can consist of either a pseudo positive or a pseudo negative response. Therefore, the responses might not accurately
reflect the true knowledge, attitude and practices of the subjects. In addition to that, a cross sectional study design
cannot measure the change, based on gradual increase in awareness of the society.

This manuscript is not presented or published in any
conference or journal. It is not part of a PhD thesis.

None to declare

None to declare


1. Araujo MW, Andreana S. Risk and prevention of transmission of infectious diseases in dentistry. Quintessence Int. 2002;33:376-82.

2. Askarian M, Assadian O. Infection control practices among dental professionals in Shiraz Dentistry School, Iran. Arch Iran Med. 2009;12:48-51.

3. Yüzbasioglu E, Saraç D, Canbaz S, Saraç YS, Cengiz S. A survey of cross-infection control procedures: knowledge and attitudes of Turkish dentists. J Appl Oral Sci. 2009;17:565-9.

4. Abichandani S, Nadiger R. Cross contamination in dentistry: A comprehensive overview. J. educ. ethics dent. 2012;2:3.

5. Mohiuddin S, Dawani N. Knowledge, attitude and practice of infection control measures among dental practitioners in public setup of Karachi, Pakistan: cross-sectional survey. J Dow Univ Health Sci. 2015;9.

6. Centers for Disease Control (CDC). Update: transmission of HIV infection during invasive dental procedures–Florida. MMWR. Morb Mortal Wkly Rep. 199;40:377-81.

7. Kohn WG, Harte JA, Malvitz DM, Collins AS, Cleveland JL, Eklund KJ. Cover story guidelines for infection control in dental health care settings-2003. J. Am. Dent. Assoc. 2004;135:33-47.

8. Morris E, Hassan FS, Al Nafisi A, Sugathan TN. Infection control knowledge and practices in Kuwait: a survey on oral health care workers. Saudi Dent J. 1996;8:699-703.

9. ul Haq N, Hassali MA, Shafie AA, Saleem F, Farooqui M, Aljadhey H. A cross sectional assessment of knowledge, attitude and practice towards Hepatitis B among healthy population of Quetta, Pakistan. BMC Public Health. 2012;12:1-8.

10. McCarthy GM, Koval JJ, MacDonald JK. Compliance with recommended infection control procedures among Canadian dentists: results of a national survey. Am. J. Infect. Control. 1999;27:377-84.

11. Anon, (2020). [online] Available at:  SampleSize/SSPropor.htm [Accessed 18 Feb. 2020].

12. (2020). Welcome to PMC. [online] Available at: [Accessed10 Dec, 2018].

13. 2021. Appendix A: Infection Prevention Checklist for Dental Settings: Basic Expectations for Safe Care. [online] Available
at: <> [Accessed 26 August  2021].

14. National Institute of Health Islamabad. 2021. National Guidelines: Infection Prevention & Control – National Institute of Health Islamabad.
[online] Available at: <> [Accessed 26 August 2021].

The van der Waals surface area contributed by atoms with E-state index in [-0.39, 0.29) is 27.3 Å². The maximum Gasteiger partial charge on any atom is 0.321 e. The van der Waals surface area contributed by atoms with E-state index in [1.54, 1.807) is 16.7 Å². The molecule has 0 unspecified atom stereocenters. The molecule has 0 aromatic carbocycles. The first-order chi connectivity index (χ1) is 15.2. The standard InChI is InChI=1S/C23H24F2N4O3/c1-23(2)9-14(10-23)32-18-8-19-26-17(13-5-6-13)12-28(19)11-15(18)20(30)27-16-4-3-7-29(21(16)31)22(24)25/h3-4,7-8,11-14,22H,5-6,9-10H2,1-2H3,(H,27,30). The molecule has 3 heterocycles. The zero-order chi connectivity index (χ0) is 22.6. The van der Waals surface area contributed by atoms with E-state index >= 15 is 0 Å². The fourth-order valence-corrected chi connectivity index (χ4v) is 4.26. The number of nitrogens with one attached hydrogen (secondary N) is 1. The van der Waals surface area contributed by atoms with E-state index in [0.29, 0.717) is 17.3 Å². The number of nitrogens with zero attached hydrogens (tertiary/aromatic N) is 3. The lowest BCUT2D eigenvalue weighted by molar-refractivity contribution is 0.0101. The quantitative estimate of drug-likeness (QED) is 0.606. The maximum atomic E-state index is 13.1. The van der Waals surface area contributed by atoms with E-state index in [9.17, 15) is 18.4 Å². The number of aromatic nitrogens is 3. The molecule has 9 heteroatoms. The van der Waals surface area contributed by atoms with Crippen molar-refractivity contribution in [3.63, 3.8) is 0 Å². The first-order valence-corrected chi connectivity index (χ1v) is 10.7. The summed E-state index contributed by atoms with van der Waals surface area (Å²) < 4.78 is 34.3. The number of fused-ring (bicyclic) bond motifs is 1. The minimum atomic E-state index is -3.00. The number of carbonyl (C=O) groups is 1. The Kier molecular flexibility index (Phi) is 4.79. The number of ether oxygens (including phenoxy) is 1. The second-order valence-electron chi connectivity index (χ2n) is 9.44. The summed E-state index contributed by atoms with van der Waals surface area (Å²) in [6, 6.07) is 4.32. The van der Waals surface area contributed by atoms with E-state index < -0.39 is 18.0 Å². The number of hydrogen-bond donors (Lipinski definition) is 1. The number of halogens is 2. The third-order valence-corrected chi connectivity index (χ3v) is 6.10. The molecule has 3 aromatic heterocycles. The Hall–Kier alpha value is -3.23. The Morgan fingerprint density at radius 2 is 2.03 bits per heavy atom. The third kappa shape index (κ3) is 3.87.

15. Halboub ES, Al-Maweri SA, Al-Jamaei AA, Tarakji B, Al-Soneidar WA. Knowledge, attitudes, and practice of infection control among dental students at Sana’a University, Yemen. Int. J. Oral Health Dent. 2015;7:15.

16. Alharbi G, Shono N, Alballaa L, Aloufi A. Knowledge, attitude and compliance of infection control guidelines among dental faculty members and students in KSU. BMC oral health. 2019;19:7.

17. Sohail S, Jamal M, Bari WG, Saleem MM. KNowledge, attitude and working habits concerning infection control measures among dental staff of islamabad dental hospital. Pak Oral Dental J. 2019;39:164-6.

18. Malhotra V, Kaura S, Sharma H. Knowledge, attitude and practices about hepatitis B and Infection Control Measures among dental students in Patiala. J. Dent Allied Sci. 2017;6:65.

19. Alhowaish MA, Alhowaish JA, Alanazi YH, Alshammari MM, Alshammari MS, Alshamari NG, Alshammari AS, Almutairi MK, Algarni SA. Knowledge, attitudes and practices toward prevention of hepatitis B virus infection among medical students at Northern Border University, Arar, Kingdom of Saudi Arabia. Electronic physician. 2017;9:5388.

20. Dagher J, Sfeir C, Abdallah A, Majzoub Z. Infection control measures in private dental clinics in Lebanon. Int. J. Dent. 2017.

21. Omogbai JJ, Azodo CC, Ehizele AO, Umoh A. Hand hygiene amongst dental professionals in a tertiary dental clinic. African J. Clin. Exp. Microbiol. 2011;12.

22. Al-Naggar RA, Al-Jashamy K. Perceptions and barriers of hands hygiene practice among medical science students in a medical school in Malaysia. IIUM Int. Med. J. Malays. 2013;12.

23. Rahman B, Abraham SB, Alsalami AM, Alkhaja FE, Najem SI. Attitudes and practices of infection control among senior dental students at college of dentistry, university of Sharjah in the United Arab Emirates. Eur J Dent. 2013;7(S 01):S015-9.

24. de Souza RA, Namen FM, Galan J Jr, Vieira C, SedanoHO. Infection control measures among senior dental students in Rio de Janeiro State, Brazil. J Public Health Dent 2006;66:282-4.

25. Lee JJ, Kok SH, Cheng SJ, Lin LD, Lin CP. Needlestick and sharps injuries among dental healthcare workers at a university hospital. J Formos Med Assoc. 2014;113:227-33.

26. Zafar A, Aslam N, Nasir N, Meraj R, Mehraj V. Knowledge, attitudes and practices of health care workers regarding needle stick injuries at a tertiary care hospital in Pakistan. J Pak Med Assoc. 2008;58:57-60.

27. Malik A, Shaukat MS, Qureshi A. Needle-stick injury: A rising bio-hazard. J Ayub Med Coll Abbottabad. 2012;24:144-6.